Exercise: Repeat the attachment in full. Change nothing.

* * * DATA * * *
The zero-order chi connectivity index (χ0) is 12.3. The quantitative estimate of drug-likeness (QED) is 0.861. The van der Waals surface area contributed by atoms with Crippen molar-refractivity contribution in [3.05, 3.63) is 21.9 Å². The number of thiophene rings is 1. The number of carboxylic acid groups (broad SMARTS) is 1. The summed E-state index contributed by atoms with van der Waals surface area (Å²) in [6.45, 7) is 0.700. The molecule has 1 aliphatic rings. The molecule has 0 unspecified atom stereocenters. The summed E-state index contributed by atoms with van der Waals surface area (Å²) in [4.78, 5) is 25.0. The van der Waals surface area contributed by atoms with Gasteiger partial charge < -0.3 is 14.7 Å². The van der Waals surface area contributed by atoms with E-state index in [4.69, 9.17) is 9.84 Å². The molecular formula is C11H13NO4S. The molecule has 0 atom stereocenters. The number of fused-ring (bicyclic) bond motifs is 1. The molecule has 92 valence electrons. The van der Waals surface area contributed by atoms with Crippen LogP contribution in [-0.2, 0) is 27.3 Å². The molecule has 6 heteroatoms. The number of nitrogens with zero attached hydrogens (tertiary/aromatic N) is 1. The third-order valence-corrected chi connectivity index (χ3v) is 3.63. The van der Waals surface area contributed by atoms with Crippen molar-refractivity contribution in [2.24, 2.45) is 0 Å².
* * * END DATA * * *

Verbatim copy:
The zero-order chi connectivity index (χ0) is 12.3. The quantitative estimate of drug-likeness (QED) is 0.861. The van der Waals surface area contributed by atoms with Crippen molar-refractivity contribution in [3.05, 3.63) is 21.9 Å². The number of thiophene rings is 1. The number of carboxylic acid groups (broad SMARTS) is 1. The summed E-state index contributed by atoms with van der Waals surface area (Å²) in [6.45, 7) is 0.700. The molecule has 1 aliphatic rings. The molecule has 0 unspecified atom stereocenters. The summed E-state index contributed by atoms with van der Waals surface area (Å²) in [4.78, 5) is 25.0. The van der Waals surface area contributed by atoms with Gasteiger partial charge < -0.3 is 14.7 Å². The van der Waals surface area contributed by atoms with E-state index in [4.69, 9.17) is 9.84 Å². The molecular formula is C11H13NO4S. The molecule has 0 atom stereocenters. The number of fused-ring (bicyclic) bond motifs is 1. The molecule has 92 valence electrons. The van der Waals surface area contributed by atoms with Crippen LogP contribution in [-0.2, 0) is 27.3 Å². The molecule has 6 heteroatoms. The number of nitrogens with zero attached hydrogens (tertiary/aromatic N) is 1. The third-order valence-corrected chi connectivity index (χ3v) is 3.63. The van der Waals surface area contributed by atoms with Crippen molar-refractivity contribution in [2.24, 2.45) is 0 Å².